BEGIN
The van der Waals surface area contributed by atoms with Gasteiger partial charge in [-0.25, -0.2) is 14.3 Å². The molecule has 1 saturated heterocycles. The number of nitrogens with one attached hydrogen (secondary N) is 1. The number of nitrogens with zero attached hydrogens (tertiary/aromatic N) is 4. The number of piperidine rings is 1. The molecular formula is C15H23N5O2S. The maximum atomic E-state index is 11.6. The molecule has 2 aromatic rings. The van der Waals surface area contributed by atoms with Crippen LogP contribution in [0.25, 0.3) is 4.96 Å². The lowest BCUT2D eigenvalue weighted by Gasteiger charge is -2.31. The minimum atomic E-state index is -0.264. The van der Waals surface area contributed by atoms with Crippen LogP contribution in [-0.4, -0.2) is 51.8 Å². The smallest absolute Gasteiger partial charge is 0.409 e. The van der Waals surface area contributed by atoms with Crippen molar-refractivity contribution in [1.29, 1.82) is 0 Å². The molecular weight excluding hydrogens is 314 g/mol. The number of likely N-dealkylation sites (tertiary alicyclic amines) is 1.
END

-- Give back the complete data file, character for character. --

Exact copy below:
The van der Waals surface area contributed by atoms with Gasteiger partial charge in [-0.25, -0.2) is 14.3 Å². The molecule has 1 saturated heterocycles. The number of nitrogens with one attached hydrogen (secondary N) is 1. The number of nitrogens with zero attached hydrogens (tertiary/aromatic N) is 4. The number of piperidine rings is 1. The molecular formula is C15H23N5O2S. The maximum atomic E-state index is 11.6. The molecule has 2 aromatic rings. The van der Waals surface area contributed by atoms with Crippen LogP contribution in [0.25, 0.3) is 4.96 Å². The lowest BCUT2D eigenvalue weighted by Gasteiger charge is -2.31. The minimum atomic E-state index is -0.264. The van der Waals surface area contributed by atoms with Crippen LogP contribution in [-0.4, -0.2) is 51.8 Å². The smallest absolute Gasteiger partial charge is 0.409 e. The van der Waals surface area contributed by atoms with Crippen molar-refractivity contribution in [1.29, 1.82) is 0 Å². The molecular weight excluding hydrogens is 314 g/mol. The number of likely N-dealkylation sites (tertiary alicyclic amines) is 1.